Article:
Liberalism is often interpreted as the enemy of traditional values. As an alternative, the Russian civilization apparently sees its mission to enforce the traditional values on the population in a coercive way. Alas, that’s not how it works. In the long run, coercion fails in both international and domestic politics, as soon as the power that maintains it fades. The values, whether political or religious, are supposed to be promoted and supported, not enforced. Otherwise their genuine adoption is impossible to achieve, especially in a society that used to be open (in Karl Popper’s definition) for too long. The minimal devotion of Soviet citizens to the ideas of communism was an example of such attitude.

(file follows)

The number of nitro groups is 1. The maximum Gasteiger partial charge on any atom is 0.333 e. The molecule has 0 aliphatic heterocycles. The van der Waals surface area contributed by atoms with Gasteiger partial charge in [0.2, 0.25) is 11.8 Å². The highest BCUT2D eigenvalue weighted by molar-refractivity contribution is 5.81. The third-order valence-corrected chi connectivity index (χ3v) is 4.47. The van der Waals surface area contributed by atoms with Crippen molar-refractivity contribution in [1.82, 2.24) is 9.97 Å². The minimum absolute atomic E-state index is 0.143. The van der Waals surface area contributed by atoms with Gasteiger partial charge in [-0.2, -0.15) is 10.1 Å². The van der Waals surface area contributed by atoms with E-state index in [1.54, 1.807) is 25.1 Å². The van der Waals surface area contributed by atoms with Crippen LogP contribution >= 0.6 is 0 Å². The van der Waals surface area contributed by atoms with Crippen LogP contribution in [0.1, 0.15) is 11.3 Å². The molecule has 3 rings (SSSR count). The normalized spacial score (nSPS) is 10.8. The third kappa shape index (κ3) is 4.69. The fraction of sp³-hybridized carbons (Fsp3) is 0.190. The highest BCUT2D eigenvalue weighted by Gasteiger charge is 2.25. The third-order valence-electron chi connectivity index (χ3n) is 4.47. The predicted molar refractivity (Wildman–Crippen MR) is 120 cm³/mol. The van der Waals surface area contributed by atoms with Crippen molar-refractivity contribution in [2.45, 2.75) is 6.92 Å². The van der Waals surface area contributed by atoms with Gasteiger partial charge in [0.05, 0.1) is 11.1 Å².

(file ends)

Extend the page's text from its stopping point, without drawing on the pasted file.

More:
As the liberal doctrine doesn’t impose any ideological constraints on the population, whether traditional and religious values, or political beliefs, it’s often seen as encouraging citizens not to have any. Which is not the case: under liberalism, the government abstains from telling citizens how to live and which values to have, which however doesn’t imply that they cannot choose such values voluntarily: for example, by devoting one’s life to public service, philosophy of Marxism, or religious studies.

Both liberalism, capitalism and democracy have their flaws, but so far these are the regimes that have brought the most freedom and prosperity to the countries that adopted them in practice. Just like capitalism can be reformed through a better taxation and prevention of the capital concentration, and democracy can be improved through restriction of suffrage by the criteria of education, liberalism can also be adopted to a broad variety of causes without it having to be rejected (the fact that we’ve seen both left- and right-wing interpretations of liberalism only proves its flexibility).

Church, community, spirituality